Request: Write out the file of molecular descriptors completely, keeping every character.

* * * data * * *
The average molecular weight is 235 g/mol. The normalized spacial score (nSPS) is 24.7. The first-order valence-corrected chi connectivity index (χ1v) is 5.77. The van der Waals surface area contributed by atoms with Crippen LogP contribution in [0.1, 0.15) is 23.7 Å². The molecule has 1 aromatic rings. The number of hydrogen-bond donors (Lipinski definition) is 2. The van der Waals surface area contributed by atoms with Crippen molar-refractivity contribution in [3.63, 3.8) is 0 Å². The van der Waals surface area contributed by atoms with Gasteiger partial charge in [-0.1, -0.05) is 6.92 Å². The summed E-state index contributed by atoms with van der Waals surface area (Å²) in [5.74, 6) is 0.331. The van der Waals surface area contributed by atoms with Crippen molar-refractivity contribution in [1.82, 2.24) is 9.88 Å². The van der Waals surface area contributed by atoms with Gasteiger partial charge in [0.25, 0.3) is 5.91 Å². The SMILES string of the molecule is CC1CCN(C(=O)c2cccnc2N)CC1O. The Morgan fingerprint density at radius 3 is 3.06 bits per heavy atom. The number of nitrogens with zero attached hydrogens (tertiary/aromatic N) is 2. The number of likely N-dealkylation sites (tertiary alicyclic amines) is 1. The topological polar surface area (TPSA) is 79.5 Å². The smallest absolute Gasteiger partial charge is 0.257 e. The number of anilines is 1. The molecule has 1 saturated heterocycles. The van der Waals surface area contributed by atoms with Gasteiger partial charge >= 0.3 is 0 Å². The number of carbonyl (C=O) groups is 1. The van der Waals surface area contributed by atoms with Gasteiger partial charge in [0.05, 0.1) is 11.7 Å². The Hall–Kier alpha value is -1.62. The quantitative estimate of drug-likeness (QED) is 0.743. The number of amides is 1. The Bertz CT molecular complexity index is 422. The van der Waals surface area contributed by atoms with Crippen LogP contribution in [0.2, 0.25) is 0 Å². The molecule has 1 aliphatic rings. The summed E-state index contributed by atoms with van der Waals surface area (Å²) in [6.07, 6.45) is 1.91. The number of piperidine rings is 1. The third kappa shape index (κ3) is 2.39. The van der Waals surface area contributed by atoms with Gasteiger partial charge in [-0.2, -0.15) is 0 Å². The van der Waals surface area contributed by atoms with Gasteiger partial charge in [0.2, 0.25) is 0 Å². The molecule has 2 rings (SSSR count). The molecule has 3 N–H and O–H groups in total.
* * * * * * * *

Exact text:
The average molecular weight is 235 g/mol. The normalized spacial score (nSPS) is 24.7. The first-order valence-corrected chi connectivity index (χ1v) is 5.77. The van der Waals surface area contributed by atoms with Crippen LogP contribution in [0.1, 0.15) is 23.7 Å². The molecule has 1 aromatic rings. The number of hydrogen-bond donors (Lipinski definition) is 2. The van der Waals surface area contributed by atoms with Crippen molar-refractivity contribution in [3.63, 3.8) is 0 Å². The van der Waals surface area contributed by atoms with Gasteiger partial charge in [-0.1, -0.05) is 6.92 Å². The summed E-state index contributed by atoms with van der Waals surface area (Å²) in [5.74, 6) is 0.331. The van der Waals surface area contributed by atoms with Crippen molar-refractivity contribution in [1.82, 2.24) is 9.88 Å². The van der Waals surface area contributed by atoms with Gasteiger partial charge in [0.25, 0.3) is 5.91 Å². The SMILES string of the molecule is CC1CCN(C(=O)c2cccnc2N)CC1O. The Morgan fingerprint density at radius 3 is 3.06 bits per heavy atom. The number of nitrogens with zero attached hydrogens (tertiary/aromatic N) is 2. The number of likely N-dealkylation sites (tertiary alicyclic amines) is 1. The topological polar surface area (TPSA) is 79.5 Å². The smallest absolute Gasteiger partial charge is 0.257 e. The number of anilines is 1. The molecule has 1 saturated heterocycles. The van der Waals surface area contributed by atoms with Gasteiger partial charge >= 0.3 is 0 Å². The number of carbonyl (C=O) groups is 1. The van der Waals surface area contributed by atoms with Gasteiger partial charge in [0.05, 0.1) is 11.7 Å². The Hall–Kier alpha value is -1.62. The quantitative estimate of drug-likeness (QED) is 0.743. The number of amides is 1. The Bertz CT molecular complexity index is 422. The van der Waals surface area contributed by atoms with Crippen LogP contribution in [0.2, 0.25) is 0 Å². The molecule has 1 aliphatic rings. The summed E-state index contributed by atoms with van der Waals surface area (Å²) in [6.07, 6.45) is 1.91. The number of piperidine rings is 1. The third kappa shape index (κ3) is 2.39. The van der Waals surface area contributed by atoms with Gasteiger partial charge in [-0.2, -0.15) is 0 Å². The van der Waals surface area contributed by atoms with Gasteiger partial charge in [0.2, 0.25) is 0 Å². The molecule has 2 rings (SSSR count). The molecule has 3 N–H and O–H groups in total.